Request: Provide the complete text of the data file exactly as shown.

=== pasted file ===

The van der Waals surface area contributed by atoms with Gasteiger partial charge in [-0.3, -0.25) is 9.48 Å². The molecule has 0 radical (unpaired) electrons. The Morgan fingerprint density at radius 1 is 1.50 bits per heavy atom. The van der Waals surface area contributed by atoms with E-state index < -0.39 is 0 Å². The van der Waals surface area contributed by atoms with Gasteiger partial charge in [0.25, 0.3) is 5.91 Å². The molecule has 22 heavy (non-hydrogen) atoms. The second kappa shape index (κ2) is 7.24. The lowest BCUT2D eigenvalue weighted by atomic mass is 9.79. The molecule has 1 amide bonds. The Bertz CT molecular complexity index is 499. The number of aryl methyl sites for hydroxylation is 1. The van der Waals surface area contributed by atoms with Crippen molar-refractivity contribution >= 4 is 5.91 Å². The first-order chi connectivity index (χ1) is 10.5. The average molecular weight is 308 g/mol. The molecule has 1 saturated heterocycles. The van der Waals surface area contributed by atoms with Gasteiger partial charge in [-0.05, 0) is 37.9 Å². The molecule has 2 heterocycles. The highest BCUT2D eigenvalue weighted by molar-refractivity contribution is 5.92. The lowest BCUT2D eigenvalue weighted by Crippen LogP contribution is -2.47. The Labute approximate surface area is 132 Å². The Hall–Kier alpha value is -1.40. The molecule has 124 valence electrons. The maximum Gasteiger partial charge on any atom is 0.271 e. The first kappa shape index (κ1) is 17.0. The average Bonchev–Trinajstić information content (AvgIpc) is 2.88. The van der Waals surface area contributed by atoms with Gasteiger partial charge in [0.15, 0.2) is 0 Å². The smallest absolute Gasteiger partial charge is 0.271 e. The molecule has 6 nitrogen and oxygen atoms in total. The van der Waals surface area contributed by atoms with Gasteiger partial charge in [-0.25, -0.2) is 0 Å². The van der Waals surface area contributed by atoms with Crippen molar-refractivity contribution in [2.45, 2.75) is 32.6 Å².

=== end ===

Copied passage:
The van der Waals surface area contributed by atoms with Gasteiger partial charge in [-0.3, -0.25) is 9.48 Å². The molecule has 0 radical (unpaired) electrons. The Morgan fingerprint density at radius 1 is 1.50 bits per heavy atom. The van der Waals surface area contributed by atoms with E-state index < -0.39 is 0 Å². The van der Waals surface area contributed by atoms with Gasteiger partial charge in [0.25, 0.3) is 5.91 Å². The molecule has 22 heavy (non-hydrogen) atoms. The second kappa shape index (κ2) is 7.24. The lowest BCUT2D eigenvalue weighted by atomic mass is 9.79. The molecule has 1 amide bonds. The Bertz CT molecular complexity index is 499. The number of aryl methyl sites for hydroxylation is 1. The van der Waals surface area contributed by atoms with Crippen molar-refractivity contribution >= 4 is 5.91 Å². The first-order chi connectivity index (χ1) is 10.5. The average molecular weight is 308 g/mol. The molecule has 1 saturated heterocycles. The van der Waals surface area contributed by atoms with Gasteiger partial charge in [-0.05, 0) is 37.9 Å². The molecule has 2 heterocycles. The highest BCUT2D eigenvalue weighted by molar-refractivity contribution is 5.92. The lowest BCUT2D eigenvalue weighted by Crippen LogP contribution is -2.47. The Labute approximate surface area is 132 Å². The Hall–Kier alpha value is -1.40. The molecule has 124 valence electrons. The maximum Gasteiger partial charge on any atom is 0.271 e. The first kappa shape index (κ1) is 17.0. The average Bonchev–Trinajstić information content (AvgIpc) is 2.88. The van der Waals surface area contributed by atoms with Gasteiger partial charge in [0.15, 0.2) is 0 Å². The smallest absolute Gasteiger partial charge is 0.271 e. The molecule has 6 nitrogen and oxygen atoms in total. The van der Waals surface area contributed by atoms with Gasteiger partial charge in [-0.25, -0.2) is 0 Å². The van der Waals surface area contributed by atoms with Crippen molar-refractivity contribution in [2.45, 2.75) is 32.6 Å².